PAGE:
Every country with an advanced economy in East Asia- Japan, South Korea, Taiwan, Singapore- attributes its success to a state-led model of development. The remarkable thing about China was that it managed to shift from a Soviet-style command economy, wherein the government owns all major industry and directs all production, to a state planning model wherein the State shapes and facilitates the economy with a much lighter touch. To understand the implications of this legacy of state planning for the future of China, we have to understand not only the history of state-led development, but the ways in which it is used to support Party rule and the obstacles it faces today.
The history of the state’s role in China’s development is becoming fairly well-known. At the national level, the state has intervened systematically in order to grow key national “pillar” industries. It has used tariff barriers to encourage import-substitution. Along with other industrial, trade and investment policies, this has allowed a relatively rapid mobilisation of resources toward the “commanding heights” of the economy.
By commanding heights, China means the industries that it believes form the core of a nation’s industrial strength, both more traditional industries, such as steel and automobiles, and new entrants such as high-tech.
In the case of the automotive industry, the state was able to elicit key transfers of technology and expertise from multinational automakers to their Chinese partners, thus making sure that the lion’s share of development on future vehicles could be done in China. Development toward a market economy becomes a national project that focuses on developing certain key capabilities to ensure national economic strength and competitiveness.
The Chinese version of economic planning has also relied on the more decentralised entrepreneurship of local officials. The mechanisms of state planning and their effects in shaping and encouraging economic development are felt at a local level.
At the township and county levels, enterprises compete for a place on government enterprise lists, which in turn confers preferential assistance from the state in securing land, capital and other inputs needed for growth. Under the cadre responsibility system, township mayors sign contracts with the county which include economic productivity measures.
Some scholars have suggested that the measure of the strength (or relevance) of a developmental state should not be the ability of the state to engage in unilateral action, but rather its ability to coordinate among societal and economic actors to achieve the priorities it has selected through “strategic guidance.”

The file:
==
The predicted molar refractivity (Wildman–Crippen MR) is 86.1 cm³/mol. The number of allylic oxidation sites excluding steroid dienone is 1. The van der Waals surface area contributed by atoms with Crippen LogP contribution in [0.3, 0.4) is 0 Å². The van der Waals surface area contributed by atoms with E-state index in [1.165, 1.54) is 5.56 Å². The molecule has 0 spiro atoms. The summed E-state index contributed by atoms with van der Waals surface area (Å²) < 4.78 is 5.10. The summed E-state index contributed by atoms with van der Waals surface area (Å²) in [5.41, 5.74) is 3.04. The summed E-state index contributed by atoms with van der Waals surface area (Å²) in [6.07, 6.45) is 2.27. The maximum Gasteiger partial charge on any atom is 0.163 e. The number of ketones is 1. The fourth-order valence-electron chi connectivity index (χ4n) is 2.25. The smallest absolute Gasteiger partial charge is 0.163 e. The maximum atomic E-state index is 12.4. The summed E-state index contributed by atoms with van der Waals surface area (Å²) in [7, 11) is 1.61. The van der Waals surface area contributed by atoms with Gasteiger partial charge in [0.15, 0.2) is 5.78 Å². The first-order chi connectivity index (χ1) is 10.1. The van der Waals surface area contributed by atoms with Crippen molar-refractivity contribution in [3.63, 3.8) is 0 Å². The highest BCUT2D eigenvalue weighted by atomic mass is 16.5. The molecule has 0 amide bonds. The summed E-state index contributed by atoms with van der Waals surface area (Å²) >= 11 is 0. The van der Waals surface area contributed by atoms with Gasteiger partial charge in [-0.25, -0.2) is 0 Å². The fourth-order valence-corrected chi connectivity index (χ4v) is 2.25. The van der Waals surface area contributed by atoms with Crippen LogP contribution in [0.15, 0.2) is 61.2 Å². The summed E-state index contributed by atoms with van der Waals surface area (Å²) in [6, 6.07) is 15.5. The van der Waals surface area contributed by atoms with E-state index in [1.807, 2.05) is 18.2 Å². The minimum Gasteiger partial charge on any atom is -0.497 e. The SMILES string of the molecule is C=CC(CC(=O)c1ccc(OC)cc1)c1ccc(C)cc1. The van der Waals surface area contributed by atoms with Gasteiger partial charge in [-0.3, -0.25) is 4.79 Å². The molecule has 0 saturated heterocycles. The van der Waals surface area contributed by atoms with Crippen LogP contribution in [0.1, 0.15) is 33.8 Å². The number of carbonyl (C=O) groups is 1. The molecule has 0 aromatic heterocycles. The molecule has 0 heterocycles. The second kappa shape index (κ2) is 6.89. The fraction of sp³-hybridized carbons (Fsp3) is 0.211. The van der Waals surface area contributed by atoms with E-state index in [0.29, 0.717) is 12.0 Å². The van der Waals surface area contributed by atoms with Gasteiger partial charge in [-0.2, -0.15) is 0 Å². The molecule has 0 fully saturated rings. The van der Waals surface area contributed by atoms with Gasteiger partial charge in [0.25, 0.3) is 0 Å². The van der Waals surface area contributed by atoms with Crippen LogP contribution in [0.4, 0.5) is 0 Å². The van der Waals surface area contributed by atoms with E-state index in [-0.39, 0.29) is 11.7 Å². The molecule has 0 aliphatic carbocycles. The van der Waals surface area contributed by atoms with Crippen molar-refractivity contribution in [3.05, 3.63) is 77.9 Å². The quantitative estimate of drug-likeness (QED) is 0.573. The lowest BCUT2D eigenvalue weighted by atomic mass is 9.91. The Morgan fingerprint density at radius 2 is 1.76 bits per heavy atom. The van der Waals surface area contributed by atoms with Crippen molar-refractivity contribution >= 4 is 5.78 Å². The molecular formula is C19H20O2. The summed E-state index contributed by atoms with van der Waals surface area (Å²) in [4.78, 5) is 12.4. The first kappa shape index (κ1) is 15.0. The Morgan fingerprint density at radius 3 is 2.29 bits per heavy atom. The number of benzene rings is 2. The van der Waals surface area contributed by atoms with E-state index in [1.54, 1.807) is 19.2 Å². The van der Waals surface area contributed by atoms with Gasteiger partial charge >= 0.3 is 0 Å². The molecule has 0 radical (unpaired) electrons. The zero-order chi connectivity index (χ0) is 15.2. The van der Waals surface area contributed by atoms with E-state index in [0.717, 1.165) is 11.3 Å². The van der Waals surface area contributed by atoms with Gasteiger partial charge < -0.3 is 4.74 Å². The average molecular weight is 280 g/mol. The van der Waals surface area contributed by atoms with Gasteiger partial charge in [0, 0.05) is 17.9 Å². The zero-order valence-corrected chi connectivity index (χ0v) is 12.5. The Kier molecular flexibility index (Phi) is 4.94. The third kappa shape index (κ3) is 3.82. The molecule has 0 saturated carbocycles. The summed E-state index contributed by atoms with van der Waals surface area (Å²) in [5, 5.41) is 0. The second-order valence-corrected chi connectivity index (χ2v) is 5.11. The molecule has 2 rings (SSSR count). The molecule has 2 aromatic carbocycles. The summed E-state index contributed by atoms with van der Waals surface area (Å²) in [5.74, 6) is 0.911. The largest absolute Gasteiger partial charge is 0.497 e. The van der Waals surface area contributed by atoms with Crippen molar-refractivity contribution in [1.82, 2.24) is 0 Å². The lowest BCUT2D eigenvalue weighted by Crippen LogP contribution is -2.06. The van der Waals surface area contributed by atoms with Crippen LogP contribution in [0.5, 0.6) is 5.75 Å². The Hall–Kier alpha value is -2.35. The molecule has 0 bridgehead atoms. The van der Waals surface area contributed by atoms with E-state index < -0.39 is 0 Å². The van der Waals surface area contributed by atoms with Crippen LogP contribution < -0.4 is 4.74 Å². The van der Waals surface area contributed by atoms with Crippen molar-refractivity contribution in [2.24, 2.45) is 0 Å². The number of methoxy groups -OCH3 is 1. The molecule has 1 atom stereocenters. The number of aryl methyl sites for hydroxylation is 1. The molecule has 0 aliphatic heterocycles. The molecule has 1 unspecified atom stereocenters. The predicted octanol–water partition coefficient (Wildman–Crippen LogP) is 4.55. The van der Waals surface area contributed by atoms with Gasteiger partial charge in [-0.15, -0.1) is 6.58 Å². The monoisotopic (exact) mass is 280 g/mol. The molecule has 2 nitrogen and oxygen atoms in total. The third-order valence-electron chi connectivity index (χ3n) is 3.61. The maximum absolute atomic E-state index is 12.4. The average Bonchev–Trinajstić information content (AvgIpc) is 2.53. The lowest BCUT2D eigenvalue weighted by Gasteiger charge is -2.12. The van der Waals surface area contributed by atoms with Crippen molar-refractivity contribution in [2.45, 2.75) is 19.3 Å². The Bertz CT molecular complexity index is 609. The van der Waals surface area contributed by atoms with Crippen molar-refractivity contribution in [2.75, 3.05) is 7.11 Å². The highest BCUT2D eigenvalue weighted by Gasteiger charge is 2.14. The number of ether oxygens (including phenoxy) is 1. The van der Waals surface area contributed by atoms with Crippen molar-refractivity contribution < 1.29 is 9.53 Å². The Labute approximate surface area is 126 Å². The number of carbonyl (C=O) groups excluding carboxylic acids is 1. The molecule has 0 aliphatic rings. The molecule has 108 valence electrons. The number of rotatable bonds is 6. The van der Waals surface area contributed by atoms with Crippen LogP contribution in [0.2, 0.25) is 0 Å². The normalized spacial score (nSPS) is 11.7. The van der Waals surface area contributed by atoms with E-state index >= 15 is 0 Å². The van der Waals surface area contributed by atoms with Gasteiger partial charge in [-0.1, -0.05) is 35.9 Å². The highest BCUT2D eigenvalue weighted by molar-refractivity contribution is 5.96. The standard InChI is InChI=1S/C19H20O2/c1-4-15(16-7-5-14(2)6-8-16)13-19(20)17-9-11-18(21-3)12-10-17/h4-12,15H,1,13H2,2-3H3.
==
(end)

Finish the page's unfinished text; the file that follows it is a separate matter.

In the Chinese case, a decentralised state allows initiative, and competition, at the lower levels of government and in local industry, while providing structural incentives to rapidly advance the most successful enterprises that line up with the broad economic plans of the state.
This process was not without problems. Although highly successful at cultivating growth, the decentralised approach to state planning meant not only that lower government levels tended to coddle inefficient industries and become corrupt themselves, but that government itself grew in proportion to the economy.
Adaptation and Restructuring
Beginning in 1995, the state began to release all but the most profitable State-Owned Industries, and in 1998 began a series of programs designed to reduce government size and improve the efficiency of economic regulation. Although these reforms did liberalise large parts of the economy, they do not represent a transition from a planned economy to a market economy, but rather a new concentration of resources in strategic areas.
The idea has been not only to pick the winners in a Darwinian competition for state patronage, but to maintain state control of the “commanding heights” and to ensure that China had big, globally-competitive industries rather than smaller enterprises competing nationally.
If this seems strange, the mental leap we have to make is that the state itself is viewed almost as an enterprise, competing globally for the public good of its citizens. We can carp about unfair practices all we want, but the truth is that nations which adopt this principle will tend to gain the high ground (and every Western nation does engage in protectionism in one industry or another, as the Chinese are quick to point out), while others get left behind.
Chinese scholars persistently argue that the transition from command planning to reform economic planning was possible in China because of the continuing strength and coherence of the Party. In contrast to post-Soviet states, China was able to leverage the Party’s authority to systematically build an economy based on long-term national interest, rather than surrendering abruptly to market forces with disastrous consequences as Russia did.